When an incarcerated individual is released from prison while the time limit of his/her original sentence still remains (typically for good behavior or other extenuating circumstances), that prisoner is said to be on parole. A parole officer is a specialized worker in the criminal justice system who helps these paroled persons to get re-acquainted with life outside the penal system. They help place these persons in temporary housing and work with them regarding job training and placement while closely monitoring their behavior and social acquaintances.
One of the first things a parole officer must do is place a newly-paroled prisoner in some sort of housing. While some persons are granted early release from jail because they have a family home, in other situations the parole officer must secure subsidized housing arrangements for the individual. Most jurisdictions have such housing arrangements available, and the availability of these rooms or small apartments is also a consideration when granting parole to a prisoner. Parole officers also work with parolees to help find jobs and train for them, which involves enrolling parolees in training that fits their aptitude, but can also include finding jobs and other opportunities which build upon any education and training acquired through vocational rehabilitation while in prison.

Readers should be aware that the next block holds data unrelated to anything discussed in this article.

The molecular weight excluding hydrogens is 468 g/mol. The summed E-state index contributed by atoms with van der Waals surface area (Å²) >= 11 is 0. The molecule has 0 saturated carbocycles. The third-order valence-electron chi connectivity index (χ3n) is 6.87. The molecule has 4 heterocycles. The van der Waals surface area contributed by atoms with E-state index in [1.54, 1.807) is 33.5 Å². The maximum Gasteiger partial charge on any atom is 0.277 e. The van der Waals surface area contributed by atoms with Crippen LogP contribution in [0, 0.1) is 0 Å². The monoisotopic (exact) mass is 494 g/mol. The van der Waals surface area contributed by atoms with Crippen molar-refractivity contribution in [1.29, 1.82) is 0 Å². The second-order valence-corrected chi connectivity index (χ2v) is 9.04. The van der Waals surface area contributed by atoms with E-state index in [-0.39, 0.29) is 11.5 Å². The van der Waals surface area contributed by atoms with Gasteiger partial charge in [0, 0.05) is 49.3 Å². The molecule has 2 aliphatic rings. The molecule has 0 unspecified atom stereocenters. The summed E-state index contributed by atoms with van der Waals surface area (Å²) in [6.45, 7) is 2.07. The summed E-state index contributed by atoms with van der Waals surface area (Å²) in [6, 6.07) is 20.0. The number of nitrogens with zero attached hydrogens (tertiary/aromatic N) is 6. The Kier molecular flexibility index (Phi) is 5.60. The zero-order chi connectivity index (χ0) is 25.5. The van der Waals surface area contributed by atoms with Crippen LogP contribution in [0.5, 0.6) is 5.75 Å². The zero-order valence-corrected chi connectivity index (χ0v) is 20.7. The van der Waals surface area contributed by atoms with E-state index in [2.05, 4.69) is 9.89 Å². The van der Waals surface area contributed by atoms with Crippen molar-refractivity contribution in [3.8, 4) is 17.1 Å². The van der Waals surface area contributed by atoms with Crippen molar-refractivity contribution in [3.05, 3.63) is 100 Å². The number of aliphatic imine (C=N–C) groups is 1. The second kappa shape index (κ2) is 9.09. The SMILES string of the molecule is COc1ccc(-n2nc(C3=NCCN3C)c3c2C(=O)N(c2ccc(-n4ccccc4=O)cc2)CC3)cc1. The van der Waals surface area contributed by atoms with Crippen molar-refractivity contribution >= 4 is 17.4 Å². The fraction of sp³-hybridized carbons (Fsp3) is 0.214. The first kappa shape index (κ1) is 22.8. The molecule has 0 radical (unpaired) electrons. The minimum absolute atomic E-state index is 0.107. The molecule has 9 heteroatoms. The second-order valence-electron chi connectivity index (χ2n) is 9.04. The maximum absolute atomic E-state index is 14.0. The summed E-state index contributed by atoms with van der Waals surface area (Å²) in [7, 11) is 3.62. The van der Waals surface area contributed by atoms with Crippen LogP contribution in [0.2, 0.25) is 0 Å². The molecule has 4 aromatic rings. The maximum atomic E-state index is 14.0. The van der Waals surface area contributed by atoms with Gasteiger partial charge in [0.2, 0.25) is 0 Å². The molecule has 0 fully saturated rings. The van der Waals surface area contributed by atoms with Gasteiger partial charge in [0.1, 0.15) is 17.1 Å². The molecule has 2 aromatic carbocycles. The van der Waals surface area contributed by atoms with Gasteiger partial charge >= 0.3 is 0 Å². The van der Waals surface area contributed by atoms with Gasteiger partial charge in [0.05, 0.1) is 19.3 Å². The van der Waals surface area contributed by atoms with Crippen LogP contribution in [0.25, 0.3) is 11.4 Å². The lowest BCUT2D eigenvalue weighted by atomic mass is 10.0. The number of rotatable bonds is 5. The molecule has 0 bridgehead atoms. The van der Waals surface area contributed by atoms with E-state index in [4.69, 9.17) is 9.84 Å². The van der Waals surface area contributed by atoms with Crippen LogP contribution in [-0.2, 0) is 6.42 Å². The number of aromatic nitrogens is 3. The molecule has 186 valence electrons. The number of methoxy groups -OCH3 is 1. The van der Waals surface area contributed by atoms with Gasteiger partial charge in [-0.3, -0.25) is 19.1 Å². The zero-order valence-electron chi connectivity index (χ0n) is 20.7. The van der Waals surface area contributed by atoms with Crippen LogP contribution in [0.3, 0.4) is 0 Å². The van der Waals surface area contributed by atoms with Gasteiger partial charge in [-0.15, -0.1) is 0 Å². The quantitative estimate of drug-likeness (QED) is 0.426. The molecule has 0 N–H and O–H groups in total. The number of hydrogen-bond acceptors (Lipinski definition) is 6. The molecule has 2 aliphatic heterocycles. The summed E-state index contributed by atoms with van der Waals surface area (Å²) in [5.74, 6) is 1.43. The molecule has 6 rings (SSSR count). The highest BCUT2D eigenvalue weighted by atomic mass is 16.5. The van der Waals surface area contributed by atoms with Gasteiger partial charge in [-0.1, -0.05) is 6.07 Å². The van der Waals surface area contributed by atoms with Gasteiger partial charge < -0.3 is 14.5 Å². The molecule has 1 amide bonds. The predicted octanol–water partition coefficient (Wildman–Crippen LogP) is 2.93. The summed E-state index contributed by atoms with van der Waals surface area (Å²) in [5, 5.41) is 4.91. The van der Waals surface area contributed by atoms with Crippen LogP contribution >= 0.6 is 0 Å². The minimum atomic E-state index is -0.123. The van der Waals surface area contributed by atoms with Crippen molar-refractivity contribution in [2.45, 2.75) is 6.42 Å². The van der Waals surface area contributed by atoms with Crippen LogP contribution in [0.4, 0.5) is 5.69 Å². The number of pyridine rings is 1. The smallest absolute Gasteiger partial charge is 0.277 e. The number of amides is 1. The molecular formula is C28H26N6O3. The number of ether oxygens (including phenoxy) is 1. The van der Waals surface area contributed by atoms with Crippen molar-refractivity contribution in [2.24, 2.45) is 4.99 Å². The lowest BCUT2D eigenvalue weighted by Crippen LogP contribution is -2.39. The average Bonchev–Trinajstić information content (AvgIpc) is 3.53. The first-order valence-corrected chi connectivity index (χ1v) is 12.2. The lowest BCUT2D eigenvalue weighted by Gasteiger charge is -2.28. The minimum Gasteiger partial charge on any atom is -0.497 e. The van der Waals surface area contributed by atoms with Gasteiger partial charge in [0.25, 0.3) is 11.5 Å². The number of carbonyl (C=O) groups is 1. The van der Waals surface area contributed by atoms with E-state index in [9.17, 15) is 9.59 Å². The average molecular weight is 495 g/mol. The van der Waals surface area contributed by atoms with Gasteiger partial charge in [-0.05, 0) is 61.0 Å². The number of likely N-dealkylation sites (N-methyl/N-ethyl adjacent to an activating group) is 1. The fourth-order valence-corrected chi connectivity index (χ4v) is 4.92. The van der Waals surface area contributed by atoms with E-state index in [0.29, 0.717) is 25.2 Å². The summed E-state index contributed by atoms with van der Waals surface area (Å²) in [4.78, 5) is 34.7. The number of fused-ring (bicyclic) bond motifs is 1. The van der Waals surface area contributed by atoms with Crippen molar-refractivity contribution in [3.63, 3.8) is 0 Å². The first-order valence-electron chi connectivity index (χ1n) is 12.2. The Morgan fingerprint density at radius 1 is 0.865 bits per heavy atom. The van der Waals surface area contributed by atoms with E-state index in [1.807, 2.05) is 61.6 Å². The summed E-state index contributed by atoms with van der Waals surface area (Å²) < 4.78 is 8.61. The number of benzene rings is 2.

Perhaps the most important aspect of a parole officer's job involves post-release monitoring of a parolee. The officer may need to arrange for outpatient addiction meetings and drug testing as part of the parole agreement, and they also keep close tabs on each parolee under their responsibility by visiting them at home and work and monitoring what is normally restricted travel.
Because a parole officer's testimony or findings can result in a person's parole being revoked and new charges being filed, this job is not simply about counseling and psychological development. Parole officers are law-enforcement officials who typically carry a sidearm and must be trained in many police procedures. They often choose this field of training in vocational schools or community colleges and typically work throughout the week, as well as irregular weekend hours as needed. This position also requires field work and extensive time spent performing office duties.
Parole Officer Tasks
Conduct pre-sentence investigations.
Makes recommendations for rehabilitation, treatment plans, conditions of probation, the need for incarceration, and appropriate level.
Complete investigations with cooperation from other criminal justices agencies.
Make placement recommendations concerning offenders sentenced to the Department of Corrections.